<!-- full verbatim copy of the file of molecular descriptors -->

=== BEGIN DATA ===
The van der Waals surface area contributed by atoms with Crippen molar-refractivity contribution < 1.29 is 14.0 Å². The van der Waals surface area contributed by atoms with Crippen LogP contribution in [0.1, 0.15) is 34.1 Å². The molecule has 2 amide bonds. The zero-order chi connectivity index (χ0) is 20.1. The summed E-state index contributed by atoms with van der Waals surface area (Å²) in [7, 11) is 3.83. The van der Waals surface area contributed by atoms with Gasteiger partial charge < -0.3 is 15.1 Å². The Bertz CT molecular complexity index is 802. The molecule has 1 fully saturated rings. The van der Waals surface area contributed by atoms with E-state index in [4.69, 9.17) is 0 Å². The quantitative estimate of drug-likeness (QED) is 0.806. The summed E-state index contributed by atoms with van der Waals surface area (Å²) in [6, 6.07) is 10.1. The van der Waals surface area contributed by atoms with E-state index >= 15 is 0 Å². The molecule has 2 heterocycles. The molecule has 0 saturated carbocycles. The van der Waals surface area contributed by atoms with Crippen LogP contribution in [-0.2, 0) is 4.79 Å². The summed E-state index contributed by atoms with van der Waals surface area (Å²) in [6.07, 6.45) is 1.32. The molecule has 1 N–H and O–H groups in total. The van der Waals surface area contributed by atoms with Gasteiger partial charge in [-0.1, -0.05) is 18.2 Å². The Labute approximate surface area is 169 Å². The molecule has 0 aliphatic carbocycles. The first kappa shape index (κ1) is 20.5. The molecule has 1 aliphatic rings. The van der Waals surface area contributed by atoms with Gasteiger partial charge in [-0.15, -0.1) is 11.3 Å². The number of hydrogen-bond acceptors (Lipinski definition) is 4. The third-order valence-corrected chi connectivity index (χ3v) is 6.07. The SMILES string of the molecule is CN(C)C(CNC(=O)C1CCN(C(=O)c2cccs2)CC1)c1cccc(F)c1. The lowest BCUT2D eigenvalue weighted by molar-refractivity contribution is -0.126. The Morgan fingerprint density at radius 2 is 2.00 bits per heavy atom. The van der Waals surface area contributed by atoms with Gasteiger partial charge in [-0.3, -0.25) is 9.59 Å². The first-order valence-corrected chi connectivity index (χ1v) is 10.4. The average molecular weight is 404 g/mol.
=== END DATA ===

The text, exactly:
The van der Waals surface area contributed by atoms with Crippen molar-refractivity contribution < 1.29 is 14.0 Å². The van der Waals surface area contributed by atoms with Crippen LogP contribution in [0.1, 0.15) is 34.1 Å². The molecule has 2 amide bonds. The zero-order chi connectivity index (χ0) is 20.1. The summed E-state index contributed by atoms with van der Waals surface area (Å²) in [7, 11) is 3.83. The van der Waals surface area contributed by atoms with Gasteiger partial charge < -0.3 is 15.1 Å². The Bertz CT molecular complexity index is 802. The molecule has 1 fully saturated rings. The van der Waals surface area contributed by atoms with E-state index in [4.69, 9.17) is 0 Å². The quantitative estimate of drug-likeness (QED) is 0.806. The summed E-state index contributed by atoms with van der Waals surface area (Å²) in [6, 6.07) is 10.1. The van der Waals surface area contributed by atoms with E-state index >= 15 is 0 Å². The molecule has 2 heterocycles. The molecule has 0 saturated carbocycles. The van der Waals surface area contributed by atoms with Crippen LogP contribution in [-0.2, 0) is 4.79 Å². The summed E-state index contributed by atoms with van der Waals surface area (Å²) in [6.07, 6.45) is 1.32. The molecule has 1 N–H and O–H groups in total. The van der Waals surface area contributed by atoms with Gasteiger partial charge in [-0.1, -0.05) is 18.2 Å². The Labute approximate surface area is 169 Å². The molecule has 0 aliphatic carbocycles. The first kappa shape index (κ1) is 20.5. The molecule has 1 aliphatic rings. The van der Waals surface area contributed by atoms with Gasteiger partial charge in [-0.15, -0.1) is 11.3 Å². The number of hydrogen-bond acceptors (Lipinski definition) is 4. The third-order valence-corrected chi connectivity index (χ3v) is 6.07. The SMILES string of the molecule is CN(C)C(CNC(=O)C1CCN(C(=O)c2cccs2)CC1)c1cccc(F)c1. The lowest BCUT2D eigenvalue weighted by molar-refractivity contribution is -0.126. The Morgan fingerprint density at radius 2 is 2.00 bits per heavy atom. The van der Waals surface area contributed by atoms with Gasteiger partial charge in [-0.3, -0.25) is 9.59 Å². The first-order valence-corrected chi connectivity index (χ1v) is 10.4. The average molecular weight is 404 g/mol.